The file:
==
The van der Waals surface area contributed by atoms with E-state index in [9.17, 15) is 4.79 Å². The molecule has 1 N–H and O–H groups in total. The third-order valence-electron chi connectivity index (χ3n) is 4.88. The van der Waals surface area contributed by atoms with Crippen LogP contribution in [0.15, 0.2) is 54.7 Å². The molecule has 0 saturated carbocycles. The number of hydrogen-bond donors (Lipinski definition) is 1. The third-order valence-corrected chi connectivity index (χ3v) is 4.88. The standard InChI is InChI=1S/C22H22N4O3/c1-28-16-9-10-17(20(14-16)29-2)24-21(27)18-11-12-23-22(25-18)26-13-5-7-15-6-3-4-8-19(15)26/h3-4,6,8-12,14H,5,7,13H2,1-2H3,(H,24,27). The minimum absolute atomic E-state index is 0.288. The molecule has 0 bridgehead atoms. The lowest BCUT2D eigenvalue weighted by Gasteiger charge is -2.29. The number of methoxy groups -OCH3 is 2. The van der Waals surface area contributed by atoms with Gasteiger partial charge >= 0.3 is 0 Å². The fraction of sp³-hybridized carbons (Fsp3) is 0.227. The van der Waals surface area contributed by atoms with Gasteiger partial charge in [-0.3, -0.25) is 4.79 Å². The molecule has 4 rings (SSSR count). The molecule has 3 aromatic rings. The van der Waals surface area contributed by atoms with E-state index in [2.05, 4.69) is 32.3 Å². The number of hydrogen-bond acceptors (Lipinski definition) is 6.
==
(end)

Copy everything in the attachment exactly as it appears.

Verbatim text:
The van der Waals surface area contributed by atoms with E-state index in [9.17, 15) is 4.79 Å². The molecule has 1 N–H and O–H groups in total. The third-order valence-electron chi connectivity index (χ3n) is 4.88. The van der Waals surface area contributed by atoms with Crippen LogP contribution in [0.15, 0.2) is 54.7 Å². The molecule has 0 saturated carbocycles. The number of hydrogen-bond donors (Lipinski definition) is 1. The third-order valence-corrected chi connectivity index (χ3v) is 4.88. The standard InChI is InChI=1S/C22H22N4O3/c1-28-16-9-10-17(20(14-16)29-2)24-21(27)18-11-12-23-22(25-18)26-13-5-7-15-6-3-4-8-19(15)26/h3-4,6,8-12,14H,5,7,13H2,1-2H3,(H,24,27). The minimum absolute atomic E-state index is 0.288. The molecule has 0 bridgehead atoms. The lowest BCUT2D eigenvalue weighted by Gasteiger charge is -2.29. The number of methoxy groups -OCH3 is 2. The van der Waals surface area contributed by atoms with Gasteiger partial charge >= 0.3 is 0 Å². The fraction of sp³-hybridized carbons (Fsp3) is 0.227. The van der Waals surface area contributed by atoms with Gasteiger partial charge in [-0.3, -0.25) is 4.79 Å². The molecule has 4 rings (SSSR count). The molecule has 3 aromatic rings. The van der Waals surface area contributed by atoms with E-state index in [2.05, 4.69) is 32.3 Å². The number of hydrogen-bond acceptors (Lipinski definition) is 6.